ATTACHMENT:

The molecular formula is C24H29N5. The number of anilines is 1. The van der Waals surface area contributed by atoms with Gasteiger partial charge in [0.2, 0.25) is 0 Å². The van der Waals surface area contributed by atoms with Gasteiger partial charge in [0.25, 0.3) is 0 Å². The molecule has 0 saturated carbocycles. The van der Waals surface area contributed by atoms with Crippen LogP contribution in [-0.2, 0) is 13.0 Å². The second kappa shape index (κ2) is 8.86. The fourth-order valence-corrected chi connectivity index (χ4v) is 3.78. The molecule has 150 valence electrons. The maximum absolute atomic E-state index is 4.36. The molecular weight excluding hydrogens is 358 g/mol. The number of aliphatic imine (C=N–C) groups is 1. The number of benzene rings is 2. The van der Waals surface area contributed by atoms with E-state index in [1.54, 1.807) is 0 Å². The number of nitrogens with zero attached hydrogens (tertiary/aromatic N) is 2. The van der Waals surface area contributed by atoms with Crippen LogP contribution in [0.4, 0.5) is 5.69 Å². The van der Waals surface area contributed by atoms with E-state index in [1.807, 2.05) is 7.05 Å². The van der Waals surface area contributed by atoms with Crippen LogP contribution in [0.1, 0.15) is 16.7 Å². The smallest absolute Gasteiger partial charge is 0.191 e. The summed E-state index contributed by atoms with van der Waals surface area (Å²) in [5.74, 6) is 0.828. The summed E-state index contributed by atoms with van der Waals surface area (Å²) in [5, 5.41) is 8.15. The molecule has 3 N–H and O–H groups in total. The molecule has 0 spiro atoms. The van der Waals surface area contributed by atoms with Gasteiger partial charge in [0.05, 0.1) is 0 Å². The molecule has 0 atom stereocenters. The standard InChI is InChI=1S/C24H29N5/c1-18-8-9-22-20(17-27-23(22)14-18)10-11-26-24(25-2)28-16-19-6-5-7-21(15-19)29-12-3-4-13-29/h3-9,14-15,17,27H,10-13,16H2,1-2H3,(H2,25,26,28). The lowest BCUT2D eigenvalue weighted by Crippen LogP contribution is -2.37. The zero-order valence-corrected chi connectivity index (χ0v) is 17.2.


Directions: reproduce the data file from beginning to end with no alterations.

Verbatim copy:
The molecular formula is C24H29N5. The number of anilines is 1. The van der Waals surface area contributed by atoms with Gasteiger partial charge in [0.2, 0.25) is 0 Å². The van der Waals surface area contributed by atoms with Gasteiger partial charge in [0.25, 0.3) is 0 Å². The molecule has 0 saturated carbocycles. The van der Waals surface area contributed by atoms with Crippen LogP contribution in [-0.2, 0) is 13.0 Å². The second kappa shape index (κ2) is 8.86. The fourth-order valence-corrected chi connectivity index (χ4v) is 3.78. The molecule has 150 valence electrons. The maximum absolute atomic E-state index is 4.36. The molecular weight excluding hydrogens is 358 g/mol. The number of aliphatic imine (C=N–C) groups is 1. The number of benzene rings is 2. The van der Waals surface area contributed by atoms with E-state index in [1.54, 1.807) is 0 Å². The number of nitrogens with zero attached hydrogens (tertiary/aromatic N) is 2. The van der Waals surface area contributed by atoms with Crippen LogP contribution in [0.4, 0.5) is 5.69 Å². The van der Waals surface area contributed by atoms with E-state index in [1.807, 2.05) is 7.05 Å². The van der Waals surface area contributed by atoms with Crippen LogP contribution in [0.1, 0.15) is 16.7 Å². The smallest absolute Gasteiger partial charge is 0.191 e. The summed E-state index contributed by atoms with van der Waals surface area (Å²) in [5.74, 6) is 0.828. The summed E-state index contributed by atoms with van der Waals surface area (Å²) in [5, 5.41) is 8.15. The molecule has 3 N–H and O–H groups in total. The molecule has 0 spiro atoms. The van der Waals surface area contributed by atoms with Gasteiger partial charge in [0.05, 0.1) is 0 Å². The molecule has 0 atom stereocenters. The standard InChI is InChI=1S/C24H29N5/c1-18-8-9-22-20(17-27-23(22)14-18)10-11-26-24(25-2)28-16-19-6-5-7-21(15-19)29-12-3-4-13-29/h3-9,14-15,17,27H,10-13,16H2,1-2H3,(H2,25,26,28). The lowest BCUT2D eigenvalue weighted by Crippen LogP contribution is -2.37. The zero-order valence-corrected chi connectivity index (χ0v) is 17.2.